HTC Corp. in 2012 |
Individual Case Analysis |
Simon Teller |
COMM 445 – Section L
Dr. Jared North
HTC Corp. in 2012
HTC Corporation, once the darling of the smartphone market, is now facing hard times. Its stock price is tumbling; its revenues and earnings are falling and its once growing global smartphone market share, has dropped from 8.9% in Q1 of 2011 to 4.8% in Q1 of 2012 (htcsource.com).
Now the company faces many questions, as to how it will regain market share and stop the earnings and revenue bleeding.
How should HTC differentiate itself going forward in an attempt to stand out amongst all its competitors?
With companies like Microsoft and Google forming strategic alliances with other smartphone companies, what strategies should HTC employ, so as to not be left behind?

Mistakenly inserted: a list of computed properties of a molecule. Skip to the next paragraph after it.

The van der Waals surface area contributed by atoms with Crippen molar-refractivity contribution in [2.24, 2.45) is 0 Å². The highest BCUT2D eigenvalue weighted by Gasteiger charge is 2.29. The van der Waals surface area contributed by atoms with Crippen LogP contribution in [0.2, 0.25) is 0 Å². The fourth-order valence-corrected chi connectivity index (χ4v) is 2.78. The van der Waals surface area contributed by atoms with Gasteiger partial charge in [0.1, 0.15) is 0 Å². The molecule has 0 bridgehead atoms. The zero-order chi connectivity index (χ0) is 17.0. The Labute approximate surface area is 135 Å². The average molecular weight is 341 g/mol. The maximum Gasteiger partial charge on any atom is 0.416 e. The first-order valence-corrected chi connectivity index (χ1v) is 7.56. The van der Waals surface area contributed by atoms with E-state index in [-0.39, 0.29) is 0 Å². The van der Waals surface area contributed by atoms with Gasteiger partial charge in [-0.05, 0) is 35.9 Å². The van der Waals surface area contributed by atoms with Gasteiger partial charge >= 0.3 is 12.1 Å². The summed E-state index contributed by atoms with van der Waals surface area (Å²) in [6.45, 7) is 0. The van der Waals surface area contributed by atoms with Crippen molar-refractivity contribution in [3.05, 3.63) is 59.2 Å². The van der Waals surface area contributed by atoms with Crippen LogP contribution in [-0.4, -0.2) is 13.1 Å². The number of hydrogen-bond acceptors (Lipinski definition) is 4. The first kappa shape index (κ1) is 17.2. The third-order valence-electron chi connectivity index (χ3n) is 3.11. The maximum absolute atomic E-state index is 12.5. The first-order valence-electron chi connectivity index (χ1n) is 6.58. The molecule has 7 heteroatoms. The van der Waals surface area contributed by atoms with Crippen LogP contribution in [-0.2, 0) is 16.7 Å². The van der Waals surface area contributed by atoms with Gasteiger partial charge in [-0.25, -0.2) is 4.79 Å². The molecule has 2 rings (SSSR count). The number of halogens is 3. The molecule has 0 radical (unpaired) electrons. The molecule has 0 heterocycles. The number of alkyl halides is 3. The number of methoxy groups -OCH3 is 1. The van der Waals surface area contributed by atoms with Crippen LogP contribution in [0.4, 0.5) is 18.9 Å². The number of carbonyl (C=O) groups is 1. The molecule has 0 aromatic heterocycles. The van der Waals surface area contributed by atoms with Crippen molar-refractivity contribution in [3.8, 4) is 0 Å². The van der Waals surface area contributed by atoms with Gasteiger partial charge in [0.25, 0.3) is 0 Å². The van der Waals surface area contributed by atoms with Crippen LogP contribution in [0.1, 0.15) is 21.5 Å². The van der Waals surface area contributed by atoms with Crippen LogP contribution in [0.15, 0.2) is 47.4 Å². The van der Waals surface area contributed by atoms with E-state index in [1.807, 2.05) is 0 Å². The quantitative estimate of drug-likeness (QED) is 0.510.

Intellectual property rights have become a major concern for smartphone manufacturers. How does HTC compete in a Smartphone market, where a few key competitors hold most of the patents?
With the tablet market heating up and expected to grow fivefold from 2011 to 2015, how should HTC approach this market?
An analysis of HTC’s internal and external environment, will allow for some recommendations to help turn this situation around and help the company grow going forward.
The Smartphone Industry
The Smartphone industry has experienced phenomenal growth, since the launch of the first smartphone in October 2002. From Q4 2009 to Q4 2010, smartphone growth was 88.6% (Canalys estimates, 2011). In the most recent year (2011), smartphone growth was 61% and smartphone market penetration worldwide is estimated to be 16% (eMarketer, 2011). With such a high growth rate and small market penetration, the smartphone market is an attractive place to be.
Using the Five forces of competition model, will look at the attractiveness of the smartphone industry.
1. Threat of New Entrants
The risk of new entrants is moderately low. High start-up costs, high...